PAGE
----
It was 2004, and Jeanne Lambert felt alone in her recent cancer diagnosis. Although she was a registered nurse at Poudre Valley Hospital, she knew little about neuroendocrine tumors and even less about fighting them. And she desperately wanted to find meaning in all of it.
Neuroendocrine tumors originating in the gastrointestinal tract — also called carcinoid tumors — arise from neuroendocrine cells. Instead of accumulating in one big lump, they are sprinkled throughout the body.
For Lambert, her journey with a disease that she now calls “the sweetest blessing in my life” started at age 61 — 13 years ago — with symptoms that she wrote off as menopause. But then they became so bad that she had to undergo emergency bowel resection. It wasn’t until then that her symptoms, which included diarrhea and flushing, finally made sense — she had a 2-centimeter neuroendocrine tumor in her small intestines, and the cancer had metastasized to her liver.
“You can’t make a diagnosis unless you think of it,” said Dr. Tom Purcell, director of the UCHealth Oncology service line and Lambert’s oncologist, specializing in GI and lung cancer.
Because the symptoms — diarrhea, flushing, hypertension, abdominal pain — mimic other diseases, neuroendocrine tumors as a cause are often overlooked and other diseases, such as irritable bowel syndrome are instead suspected.
“(Neuroendocrine cancers) are hard to diagnose,” Purcell said. “It’s why many times it’s not diagnosed quickly or it’s diagnosed late. The symptoms aren’t as obvious and the tumors can be quite indolent.”
But Lambert’s hopelessness in her diagnosis soon turned into a determination to find out more, and to spread that hope and education to others. That led her to the National Carcinoid Cancer Conference, where she became aware of the multiple options available to her. She wanted to spread that news — and hope — to the medical community and those diagnosed in northern Colorado.
“On that day in April 2005, I became instantly aware of my God-wink moment as I drove down Harmony (Road in Fort Collins) corridor seeking what God would have me do that would be purposeful with my diagnosis,” Lambert recalled. “The answer I heard that day was ‘How about a road race?’”
Literally within 15 minutes of determining a Fort Collins road race could help her bring awareness and raise funds for research, she had enough support — physically and financially — to get the first Run for Hope 5K established. She hoped for 45 runners on that August morning; she got nearly 450 and raised about $16,000 — just one of the many amazing experiences she attributes to her cancer.
“We were just a pebble in 2005 — barely made a ripple — but from that ripple came waves of hope for which I will be eternally grateful,” Lambert said.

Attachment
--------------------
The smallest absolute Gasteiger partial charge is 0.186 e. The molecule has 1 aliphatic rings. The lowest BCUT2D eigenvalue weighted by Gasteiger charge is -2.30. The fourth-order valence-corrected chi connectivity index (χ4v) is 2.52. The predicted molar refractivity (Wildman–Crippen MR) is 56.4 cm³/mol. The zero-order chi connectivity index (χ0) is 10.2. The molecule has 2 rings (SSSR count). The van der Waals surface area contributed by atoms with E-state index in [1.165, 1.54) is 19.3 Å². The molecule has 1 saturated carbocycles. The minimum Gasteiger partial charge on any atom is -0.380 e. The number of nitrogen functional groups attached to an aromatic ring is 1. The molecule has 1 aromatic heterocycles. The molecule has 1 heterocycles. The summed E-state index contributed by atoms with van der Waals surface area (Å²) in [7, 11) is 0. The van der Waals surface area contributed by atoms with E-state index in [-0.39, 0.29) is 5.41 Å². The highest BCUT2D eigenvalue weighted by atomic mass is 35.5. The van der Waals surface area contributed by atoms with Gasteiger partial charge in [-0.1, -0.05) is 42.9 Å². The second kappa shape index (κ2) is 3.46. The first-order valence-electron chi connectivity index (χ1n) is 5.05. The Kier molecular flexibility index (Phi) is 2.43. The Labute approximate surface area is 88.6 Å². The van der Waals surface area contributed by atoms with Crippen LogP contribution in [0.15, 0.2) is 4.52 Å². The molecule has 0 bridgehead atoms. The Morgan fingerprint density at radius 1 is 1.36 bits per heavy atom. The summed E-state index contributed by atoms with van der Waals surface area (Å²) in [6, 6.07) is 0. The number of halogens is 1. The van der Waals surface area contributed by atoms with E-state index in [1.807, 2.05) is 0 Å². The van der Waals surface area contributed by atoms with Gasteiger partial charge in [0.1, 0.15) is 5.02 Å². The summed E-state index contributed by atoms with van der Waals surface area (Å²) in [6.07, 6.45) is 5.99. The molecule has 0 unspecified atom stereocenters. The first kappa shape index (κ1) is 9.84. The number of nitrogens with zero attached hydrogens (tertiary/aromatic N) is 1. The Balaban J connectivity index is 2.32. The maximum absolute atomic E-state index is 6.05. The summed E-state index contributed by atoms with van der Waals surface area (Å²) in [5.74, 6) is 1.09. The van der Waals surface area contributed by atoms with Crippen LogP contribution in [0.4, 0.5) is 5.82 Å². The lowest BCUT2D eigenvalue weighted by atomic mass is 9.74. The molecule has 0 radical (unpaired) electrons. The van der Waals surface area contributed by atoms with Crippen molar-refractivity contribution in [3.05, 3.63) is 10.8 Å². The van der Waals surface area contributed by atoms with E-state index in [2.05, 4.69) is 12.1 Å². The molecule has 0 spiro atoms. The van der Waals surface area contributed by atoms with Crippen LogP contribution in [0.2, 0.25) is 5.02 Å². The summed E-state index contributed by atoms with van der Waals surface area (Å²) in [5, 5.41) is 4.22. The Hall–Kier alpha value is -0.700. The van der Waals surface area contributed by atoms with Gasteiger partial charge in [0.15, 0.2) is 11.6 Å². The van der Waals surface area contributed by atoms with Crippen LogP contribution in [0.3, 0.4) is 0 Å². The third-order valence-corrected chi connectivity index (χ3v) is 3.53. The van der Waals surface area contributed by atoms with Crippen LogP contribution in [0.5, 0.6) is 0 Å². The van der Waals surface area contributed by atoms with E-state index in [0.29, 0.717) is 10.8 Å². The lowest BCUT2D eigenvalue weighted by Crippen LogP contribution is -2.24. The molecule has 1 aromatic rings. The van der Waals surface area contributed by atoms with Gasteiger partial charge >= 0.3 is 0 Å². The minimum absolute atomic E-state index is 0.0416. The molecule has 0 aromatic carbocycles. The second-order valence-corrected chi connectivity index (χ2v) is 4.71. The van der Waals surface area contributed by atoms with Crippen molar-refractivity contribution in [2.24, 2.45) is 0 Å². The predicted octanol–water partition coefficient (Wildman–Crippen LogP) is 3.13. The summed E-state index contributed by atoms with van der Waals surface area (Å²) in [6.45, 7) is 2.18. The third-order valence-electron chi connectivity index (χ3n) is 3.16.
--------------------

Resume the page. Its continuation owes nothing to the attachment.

From there, she grew a small army of others dealing with the same disease — all supporting each other in their battles.
“Jeanne (Lambert) is amazing,” Purcell said. “She has a can-do attitude and has brought together this unique support group that has a lot of interactions and collaboration — more than any other tumor group. She really is a pioneer and has put aside her personal privacy to be a spokesperson and leader for this particular cancer. She’s leaving a legacy for patients to be empowered.”
Only about 20 in 1 million people are diagnosed with neuroendocrine tumors originating in the gastrointestinal tract. However, from a disease prevalence standpoint, it is the second most common GI cancer after colon cancer, Purcell said. And there have been recent advances in both treatment and detection.
For example, the DOTATATE PET/CT scanner allows doctors to detect neuroendocrine tumors more readily. This new technology also helps doctors to personalize therapy for individual patients by providing more information.
And then there is peptide receptor radionuclide therapy (PRRT), a molecular therapy that Purcell said is currently being reviewed by the FDA, and once approved will be available as a treatment option at UCHealth.
“Neuroendocrine tumors are not as rare as you may think,” Purcell said. “And you’re not going to find something unless you are looking for it… It’s not the same as a typical, aggressive tumor. It can lay dormant for years, but it is a cancer, and like any cancer, there are benefits to early diagnosis.”
Run for Hope 5K continues to spread hope in its 13th year and will be held this year at City Park in Fort Collins on Aug. 12, starting at 8 a.m. For more information or to register for the race, go to www.runforhope.net.